It is not particularly surprising that the Honolulu Police Commission nominated a team of “political insiders” to help it select the next police chief.
Each of the seven commissioners have been appointed by the mayor, after all, and each was asked to nominate one or two candidates of his or her personal choosing to serve on the selection committee. People are naturally drawn to those they know, trust and respect so it makes sense that political insiders were drawn to other political insiders.
Frankly, aside from the eyebrow-raising nomination of Beth Chapman (she was nominated by commissioner Max Sword whose wife used to do PR for Chapman), the rest of the nominees are fairly standard. There’s a former mayor, several judges, some lawyers, and businesspeople.
We especially applaud the few nominees who have a background in domestic violence, an area of recurring controversy and problem for the Honolulu Police Department. So overall, you really can’t condemn the police commissioners for their choices.
“All of the commissioners clearly have some kind of personal connection to everybody we nominated,” Commissioner Loretta Sheehan told Civil Beat’s Nick Grube. “That’s going to happen in this town. But that doesn’t mean people should be immediately disqualified for that.”
It’s true: Honolulu is a small town so the circles of influence are especially small and overlapping. But while no single nomination is condemnable, the aggregate represents a problem.
Because the police chief doesn’t just work for, interact with, and need to impress political insiders. He or she works for the rest of us too. And if we’re ever going to repair the broken relationship between the public and HPD, it would help to have buy-in from those communities who have the most at stake.
Grube’s story showed that the list of nominees lacks meaningful representation from Native Hawaiians and Micronesians or advocates for the city’s growing homeless population. These individual communities are affected most by HPD’s policing tactics and deserve a seat at the table in the selection process.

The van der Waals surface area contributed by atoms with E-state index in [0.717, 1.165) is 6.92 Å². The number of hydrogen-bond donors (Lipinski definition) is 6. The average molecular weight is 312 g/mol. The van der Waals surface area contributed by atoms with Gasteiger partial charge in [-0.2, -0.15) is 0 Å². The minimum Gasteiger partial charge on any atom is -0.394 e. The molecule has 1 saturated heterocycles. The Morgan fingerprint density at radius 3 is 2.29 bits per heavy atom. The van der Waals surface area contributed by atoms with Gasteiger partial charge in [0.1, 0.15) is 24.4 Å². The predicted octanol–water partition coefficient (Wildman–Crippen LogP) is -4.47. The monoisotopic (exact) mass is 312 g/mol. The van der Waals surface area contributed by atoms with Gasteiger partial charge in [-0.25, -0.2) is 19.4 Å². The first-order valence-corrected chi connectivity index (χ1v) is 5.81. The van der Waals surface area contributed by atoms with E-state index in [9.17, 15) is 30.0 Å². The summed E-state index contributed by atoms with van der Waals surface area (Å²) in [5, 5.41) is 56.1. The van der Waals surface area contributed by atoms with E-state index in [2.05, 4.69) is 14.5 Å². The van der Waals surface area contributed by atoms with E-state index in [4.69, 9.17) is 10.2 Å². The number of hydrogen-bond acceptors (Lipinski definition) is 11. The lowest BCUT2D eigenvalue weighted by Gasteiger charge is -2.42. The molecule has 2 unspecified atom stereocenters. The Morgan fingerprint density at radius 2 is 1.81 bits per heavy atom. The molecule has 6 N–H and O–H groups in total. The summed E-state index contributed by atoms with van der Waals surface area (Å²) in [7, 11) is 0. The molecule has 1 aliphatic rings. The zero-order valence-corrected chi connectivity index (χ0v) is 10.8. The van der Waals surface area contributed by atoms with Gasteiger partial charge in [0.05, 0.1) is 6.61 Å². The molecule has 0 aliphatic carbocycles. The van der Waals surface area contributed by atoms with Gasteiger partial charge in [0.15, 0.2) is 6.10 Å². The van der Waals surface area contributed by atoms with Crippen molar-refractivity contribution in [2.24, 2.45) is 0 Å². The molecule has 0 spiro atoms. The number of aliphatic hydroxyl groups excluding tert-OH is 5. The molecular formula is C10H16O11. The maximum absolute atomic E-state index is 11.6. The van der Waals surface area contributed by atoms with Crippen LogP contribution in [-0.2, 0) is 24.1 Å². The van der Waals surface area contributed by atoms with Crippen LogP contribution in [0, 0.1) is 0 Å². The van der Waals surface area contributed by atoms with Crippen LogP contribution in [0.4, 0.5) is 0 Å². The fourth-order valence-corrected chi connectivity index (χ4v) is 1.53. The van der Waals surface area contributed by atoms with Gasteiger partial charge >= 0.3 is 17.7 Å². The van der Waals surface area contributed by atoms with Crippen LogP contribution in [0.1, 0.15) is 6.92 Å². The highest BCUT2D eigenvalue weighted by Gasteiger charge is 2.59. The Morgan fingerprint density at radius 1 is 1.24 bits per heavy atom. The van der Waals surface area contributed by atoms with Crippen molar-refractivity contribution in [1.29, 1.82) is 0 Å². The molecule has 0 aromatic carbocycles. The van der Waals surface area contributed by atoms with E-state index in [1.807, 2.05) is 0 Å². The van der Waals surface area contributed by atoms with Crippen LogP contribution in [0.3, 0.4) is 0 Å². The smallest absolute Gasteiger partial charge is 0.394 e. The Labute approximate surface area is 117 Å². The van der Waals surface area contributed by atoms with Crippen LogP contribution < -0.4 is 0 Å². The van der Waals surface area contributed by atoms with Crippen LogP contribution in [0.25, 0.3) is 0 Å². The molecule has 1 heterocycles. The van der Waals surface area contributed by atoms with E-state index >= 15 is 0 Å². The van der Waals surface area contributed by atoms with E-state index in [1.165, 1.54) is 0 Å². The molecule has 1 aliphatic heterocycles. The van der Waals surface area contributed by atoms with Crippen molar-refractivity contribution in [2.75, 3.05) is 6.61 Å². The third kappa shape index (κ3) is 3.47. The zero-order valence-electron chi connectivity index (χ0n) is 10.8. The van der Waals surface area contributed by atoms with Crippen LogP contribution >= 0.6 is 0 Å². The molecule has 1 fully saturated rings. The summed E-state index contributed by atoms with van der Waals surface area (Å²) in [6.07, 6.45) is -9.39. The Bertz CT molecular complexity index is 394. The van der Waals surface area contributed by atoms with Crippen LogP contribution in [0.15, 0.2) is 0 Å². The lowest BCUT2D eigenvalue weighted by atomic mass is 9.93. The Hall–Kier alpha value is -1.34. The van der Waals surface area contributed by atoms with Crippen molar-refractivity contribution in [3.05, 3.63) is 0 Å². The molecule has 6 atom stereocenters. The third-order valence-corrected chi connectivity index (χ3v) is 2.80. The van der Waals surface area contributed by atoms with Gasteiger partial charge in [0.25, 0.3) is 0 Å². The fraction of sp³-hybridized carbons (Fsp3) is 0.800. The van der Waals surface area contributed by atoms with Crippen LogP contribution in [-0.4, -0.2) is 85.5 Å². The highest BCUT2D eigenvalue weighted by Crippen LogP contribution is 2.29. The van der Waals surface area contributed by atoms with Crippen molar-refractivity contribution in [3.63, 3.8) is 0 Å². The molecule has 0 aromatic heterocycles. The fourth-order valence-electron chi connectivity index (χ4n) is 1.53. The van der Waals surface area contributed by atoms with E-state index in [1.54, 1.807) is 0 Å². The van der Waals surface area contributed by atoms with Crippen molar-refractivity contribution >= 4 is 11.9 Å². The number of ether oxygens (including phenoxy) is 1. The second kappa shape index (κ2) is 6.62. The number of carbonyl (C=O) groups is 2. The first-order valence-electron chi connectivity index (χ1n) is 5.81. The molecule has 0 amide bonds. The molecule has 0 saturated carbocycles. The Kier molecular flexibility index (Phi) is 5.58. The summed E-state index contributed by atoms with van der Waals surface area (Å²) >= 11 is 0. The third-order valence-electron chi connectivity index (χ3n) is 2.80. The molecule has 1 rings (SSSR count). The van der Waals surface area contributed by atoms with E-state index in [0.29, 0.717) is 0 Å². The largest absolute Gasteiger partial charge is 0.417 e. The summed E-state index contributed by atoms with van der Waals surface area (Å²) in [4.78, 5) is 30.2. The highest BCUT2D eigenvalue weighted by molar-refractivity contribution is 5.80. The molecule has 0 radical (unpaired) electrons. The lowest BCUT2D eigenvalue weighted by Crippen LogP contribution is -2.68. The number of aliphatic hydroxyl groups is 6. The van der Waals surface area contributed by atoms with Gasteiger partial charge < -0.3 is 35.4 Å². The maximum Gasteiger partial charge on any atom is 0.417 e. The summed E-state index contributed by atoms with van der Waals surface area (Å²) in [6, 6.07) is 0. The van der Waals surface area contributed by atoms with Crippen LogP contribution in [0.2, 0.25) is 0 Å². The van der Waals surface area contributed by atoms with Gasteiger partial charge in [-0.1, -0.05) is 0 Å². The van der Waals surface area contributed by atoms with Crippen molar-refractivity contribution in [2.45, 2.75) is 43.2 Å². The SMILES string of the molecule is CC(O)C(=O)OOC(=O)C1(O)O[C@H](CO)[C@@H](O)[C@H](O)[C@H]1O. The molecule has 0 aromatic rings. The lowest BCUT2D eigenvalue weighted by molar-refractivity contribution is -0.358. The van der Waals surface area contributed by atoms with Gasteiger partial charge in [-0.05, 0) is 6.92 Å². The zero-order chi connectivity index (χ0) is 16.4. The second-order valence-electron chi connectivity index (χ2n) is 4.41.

It’s important to note, however, that they deserve to be there not only because the decision affects these communities more tangibly and profoundly than others, but also because diversity of opinion and experience leads to a better outcome for everyone.
As Jonathan Osorio, a professor at the Kamakakuokalani Center for Hawaiian Studies at the University of Hawaii Manoa, put it, “You’d want these people on a committee like this because they can provide the kinds of input and perspective that I think would go a long way toward maintaining the high quality of police work in Hawaii.”
Police work today is a complicated affair. So many of the daily problems exist in a confusing nexus of social work, immigration issues, mental health, race and cultural differences.
Kevin Davis, the police chief of Baltimore who was hired to help heal the city after the Freddie Gray murder, described the current state of policing as brand new territory.
“The days of zero-tolerance policing are over,” he said last year. “The war on drugs has failed. So police leaders are now tasked with doing something that our forefathers have never been tasked with, and that’s just to holistically and fundamentally change the way we police our communities.”
Honolulu’s rocky relationship with the HPD is nowhere near the level of distrust that Baltimore saw, but after a series of controversies and a very acrimonious break up with our last chief, we are in desperate need of a fresh start.
The issues facing HPD and Honolulu as a whole demand creative problem solving, holistic collaboration, and innovative vision.
That’s a lot to ask for, but it’s an even harder thing to identify ahead of time. Which is why the police commission needs a variety of looking glasses if it has any hope of finding the right match. Go back to the drawing board on this one.
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